Growth March 23, 2020

Need advice on marketing

Yi Lin @yiman

I'm the creator of a personal finance app for Mac and iPhone. The app is called Savings, and its website is

Right now, my marketing focus is on driving traffic to the website. Paid advertising is not cost effective (the app is only $9.99 a pop), and it doesn't seem like press is interested in talking about it because it's quite an utilitarian app.

Do you guys have any suggestion for driving traffic for an app like this?

  1. 2

    Paid advertising is a scalable way to promote and get installs. Maybe if you share the strategies you used for it, then I can help you optimise it. Plus content can be a good driver in your space but most of it is dominated by bigger blogs.

    1. 1

      Right now my Google ad is simply:

      Mac Personal Finance App | Simple & Effective
      Ad ‪‬
      Keep track of your accounts. Analyze your spending. Create a simple and effective budget.

      I emphasize Mac in the beginning so I don't get click from PC users. I want to filter the clicks down to high quality traffic only.

  2. 2

    This app seems quite interesting. Kudos!

    1. 1

      Thank you. What did you like about it?

  3. 2

    Some ideas:

    1. If you are getting a hard time letting people buy your product I think you should try making your product Freemium. Let the user get the feel using your product and if you (mostly them) believe that the product is worth the buy then they will surely buy it.
    2. Looking at the current scenario of COVID-19 people are not on their regular routines and are struggling with finance. Try making a premium feature of insight if you don't have that and then market it as how your app can help them save money by giving meaningful insights.
    3. Don't write about much technical stuff on your blog whereas providing your users with value content that screams SAVING MONEY will surely help you.
      Just my 2 cents!
  4. 2

    A few ideas:

    • I noticed your blog is mostly technical updates. Users don't really care about that stuff unless it's in the form of product marketing. Try blogging about personal finance. i.e., How to prepare for a recession, How much savings should a mid-twenty professional have, What's a 401k, how credit card interest works, etc., That would help drive some organic traffic.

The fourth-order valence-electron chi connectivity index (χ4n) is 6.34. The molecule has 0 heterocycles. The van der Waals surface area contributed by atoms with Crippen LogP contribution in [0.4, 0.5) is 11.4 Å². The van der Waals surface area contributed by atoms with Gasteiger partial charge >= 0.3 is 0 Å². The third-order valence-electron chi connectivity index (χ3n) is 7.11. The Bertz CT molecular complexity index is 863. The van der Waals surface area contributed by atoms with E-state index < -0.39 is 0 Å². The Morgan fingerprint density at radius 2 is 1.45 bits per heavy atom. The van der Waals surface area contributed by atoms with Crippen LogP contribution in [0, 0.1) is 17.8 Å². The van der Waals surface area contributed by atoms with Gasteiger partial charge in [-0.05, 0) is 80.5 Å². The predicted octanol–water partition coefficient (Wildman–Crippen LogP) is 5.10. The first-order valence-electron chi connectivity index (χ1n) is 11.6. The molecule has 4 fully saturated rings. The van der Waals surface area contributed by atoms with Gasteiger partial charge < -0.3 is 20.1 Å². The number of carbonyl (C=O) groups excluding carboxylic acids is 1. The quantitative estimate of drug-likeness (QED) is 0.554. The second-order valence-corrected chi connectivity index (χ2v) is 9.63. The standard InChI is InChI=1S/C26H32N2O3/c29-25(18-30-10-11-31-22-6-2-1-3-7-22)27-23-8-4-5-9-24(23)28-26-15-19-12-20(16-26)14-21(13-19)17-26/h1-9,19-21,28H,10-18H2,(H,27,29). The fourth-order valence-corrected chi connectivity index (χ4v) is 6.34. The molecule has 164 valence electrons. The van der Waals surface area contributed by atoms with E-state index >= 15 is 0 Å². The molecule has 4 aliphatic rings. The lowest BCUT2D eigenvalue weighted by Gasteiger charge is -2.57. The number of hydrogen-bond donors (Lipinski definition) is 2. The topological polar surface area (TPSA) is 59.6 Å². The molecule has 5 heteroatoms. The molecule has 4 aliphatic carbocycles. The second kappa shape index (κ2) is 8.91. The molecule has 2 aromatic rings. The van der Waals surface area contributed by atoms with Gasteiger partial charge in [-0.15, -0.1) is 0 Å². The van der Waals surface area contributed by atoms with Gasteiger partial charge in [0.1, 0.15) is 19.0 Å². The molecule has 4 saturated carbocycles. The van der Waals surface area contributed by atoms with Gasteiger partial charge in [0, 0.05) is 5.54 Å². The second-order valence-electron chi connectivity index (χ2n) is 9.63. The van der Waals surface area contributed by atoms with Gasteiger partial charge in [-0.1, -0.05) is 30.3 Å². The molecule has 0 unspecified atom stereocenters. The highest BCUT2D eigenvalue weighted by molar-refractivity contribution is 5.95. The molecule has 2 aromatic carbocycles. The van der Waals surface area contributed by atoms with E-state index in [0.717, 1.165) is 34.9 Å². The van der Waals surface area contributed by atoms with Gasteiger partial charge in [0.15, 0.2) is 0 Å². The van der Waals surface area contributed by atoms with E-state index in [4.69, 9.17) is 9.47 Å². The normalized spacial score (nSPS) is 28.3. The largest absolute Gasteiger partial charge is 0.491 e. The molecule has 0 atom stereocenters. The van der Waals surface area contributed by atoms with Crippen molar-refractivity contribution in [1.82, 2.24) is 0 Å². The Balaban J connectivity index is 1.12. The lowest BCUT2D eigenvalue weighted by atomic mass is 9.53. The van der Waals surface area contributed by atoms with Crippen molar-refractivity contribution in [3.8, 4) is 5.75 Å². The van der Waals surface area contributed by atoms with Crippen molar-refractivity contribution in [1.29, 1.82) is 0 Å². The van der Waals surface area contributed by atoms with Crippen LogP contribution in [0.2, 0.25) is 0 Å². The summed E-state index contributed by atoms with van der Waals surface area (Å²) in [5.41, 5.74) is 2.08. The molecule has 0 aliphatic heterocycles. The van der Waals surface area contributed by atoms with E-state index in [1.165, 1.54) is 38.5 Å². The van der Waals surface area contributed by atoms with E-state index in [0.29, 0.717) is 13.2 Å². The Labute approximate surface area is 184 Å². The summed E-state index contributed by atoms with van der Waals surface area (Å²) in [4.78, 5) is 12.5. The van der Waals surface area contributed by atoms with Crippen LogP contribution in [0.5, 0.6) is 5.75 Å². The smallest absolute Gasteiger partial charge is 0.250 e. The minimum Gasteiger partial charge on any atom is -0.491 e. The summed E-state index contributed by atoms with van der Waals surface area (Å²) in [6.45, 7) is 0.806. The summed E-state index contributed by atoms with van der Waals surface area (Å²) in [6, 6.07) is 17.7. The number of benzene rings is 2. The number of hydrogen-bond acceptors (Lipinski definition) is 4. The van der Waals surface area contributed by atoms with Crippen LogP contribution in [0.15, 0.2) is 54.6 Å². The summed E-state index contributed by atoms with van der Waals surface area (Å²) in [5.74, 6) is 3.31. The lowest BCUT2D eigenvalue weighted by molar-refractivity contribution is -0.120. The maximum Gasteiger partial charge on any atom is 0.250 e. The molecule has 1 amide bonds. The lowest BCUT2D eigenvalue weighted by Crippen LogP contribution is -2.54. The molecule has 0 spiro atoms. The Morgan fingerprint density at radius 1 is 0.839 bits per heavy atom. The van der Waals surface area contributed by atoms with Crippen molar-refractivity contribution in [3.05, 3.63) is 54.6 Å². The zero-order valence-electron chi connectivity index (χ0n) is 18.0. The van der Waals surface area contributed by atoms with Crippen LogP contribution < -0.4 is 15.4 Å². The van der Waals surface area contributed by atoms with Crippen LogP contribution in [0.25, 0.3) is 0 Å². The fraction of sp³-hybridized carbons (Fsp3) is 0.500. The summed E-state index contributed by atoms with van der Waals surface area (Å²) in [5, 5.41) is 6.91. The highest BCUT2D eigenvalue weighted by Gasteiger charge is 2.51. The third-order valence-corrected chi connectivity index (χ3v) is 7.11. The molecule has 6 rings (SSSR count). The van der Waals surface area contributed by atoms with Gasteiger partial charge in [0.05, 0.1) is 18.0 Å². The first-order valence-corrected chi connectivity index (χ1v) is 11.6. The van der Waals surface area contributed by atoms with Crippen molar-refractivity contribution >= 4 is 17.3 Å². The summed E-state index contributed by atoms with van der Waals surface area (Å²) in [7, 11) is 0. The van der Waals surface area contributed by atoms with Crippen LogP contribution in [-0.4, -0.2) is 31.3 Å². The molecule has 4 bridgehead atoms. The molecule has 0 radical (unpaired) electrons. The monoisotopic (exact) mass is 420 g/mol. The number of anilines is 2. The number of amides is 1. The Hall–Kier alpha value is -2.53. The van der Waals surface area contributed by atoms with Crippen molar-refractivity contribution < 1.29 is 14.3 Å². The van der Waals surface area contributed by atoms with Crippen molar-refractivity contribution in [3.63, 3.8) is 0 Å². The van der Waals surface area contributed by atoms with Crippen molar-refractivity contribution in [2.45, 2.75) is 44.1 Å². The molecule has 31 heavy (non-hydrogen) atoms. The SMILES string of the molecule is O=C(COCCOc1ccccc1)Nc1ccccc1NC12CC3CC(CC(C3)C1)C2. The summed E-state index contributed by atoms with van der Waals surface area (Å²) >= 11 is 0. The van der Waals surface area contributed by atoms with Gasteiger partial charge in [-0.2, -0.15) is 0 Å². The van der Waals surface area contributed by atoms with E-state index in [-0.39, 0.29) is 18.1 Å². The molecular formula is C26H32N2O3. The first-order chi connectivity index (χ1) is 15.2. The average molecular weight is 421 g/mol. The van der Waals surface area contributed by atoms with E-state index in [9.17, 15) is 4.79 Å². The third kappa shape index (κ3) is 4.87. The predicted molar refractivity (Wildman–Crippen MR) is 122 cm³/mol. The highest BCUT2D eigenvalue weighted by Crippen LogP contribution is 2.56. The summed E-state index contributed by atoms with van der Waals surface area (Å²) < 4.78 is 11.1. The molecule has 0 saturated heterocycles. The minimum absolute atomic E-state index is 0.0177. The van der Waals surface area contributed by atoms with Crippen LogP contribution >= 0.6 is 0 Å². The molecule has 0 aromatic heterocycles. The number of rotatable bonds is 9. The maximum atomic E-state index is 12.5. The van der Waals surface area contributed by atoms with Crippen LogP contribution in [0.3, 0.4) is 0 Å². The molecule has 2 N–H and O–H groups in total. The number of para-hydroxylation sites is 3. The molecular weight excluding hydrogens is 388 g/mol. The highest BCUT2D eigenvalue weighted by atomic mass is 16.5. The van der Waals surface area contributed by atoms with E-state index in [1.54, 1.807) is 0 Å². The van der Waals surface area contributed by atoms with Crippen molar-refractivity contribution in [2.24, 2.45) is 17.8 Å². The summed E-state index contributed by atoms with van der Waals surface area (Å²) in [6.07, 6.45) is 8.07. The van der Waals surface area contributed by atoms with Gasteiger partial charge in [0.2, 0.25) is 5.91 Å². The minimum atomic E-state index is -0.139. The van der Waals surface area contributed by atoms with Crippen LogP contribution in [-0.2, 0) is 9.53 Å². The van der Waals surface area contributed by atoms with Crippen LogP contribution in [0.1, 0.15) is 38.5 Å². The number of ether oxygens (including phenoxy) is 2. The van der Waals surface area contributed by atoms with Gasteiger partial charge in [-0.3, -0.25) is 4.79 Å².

• Hit up some bloggers/podcasters in the personal finance space and see if they are looking to profile new apps.

    • Niche down further. Should this really be for everyone? Or is this a personal finance app for millennials, college student, rich people, frugal people, etc., That would make the marketing strategy a lot clearer.

    • Maybe there are some Quora questions out there about personal finance you could respond to?

    • Get the app listed in as many directories as you can (including Indie Hackers :) ) to improve backlinks.

    1. 1

      @baird, lots of great points here. Let me try to unpack it.

      1. I have thought many times about blogging about content that would interest my users, but I'm not sure if I'm the best person to write about them because I personally don't know a lot about these things. I've had a writer who approached me about writing an article for my site, I will follow up with him and see what happens.

      2. I've been trying to contact bloggers, press about my app. So far no success, but I know I need to do more of it. The problem I believe is in the fact that there is no great story about my app. If there is a interesting story I can sell to them, for example if I built an app using the latest AR technology from Apple, then there is a story to sell. But my app is just a simple personal finance app. I'm trying to figure out how to give them something in return for featuring my app.

      3. The other comments on this post touched about niching down further. My current niche is Mac finance app + minimalist design. Perhaps I should focus on the type of people as you described. If you have tips on how to craft a message to a niche, let me know.

      4. Yes, will try Quora.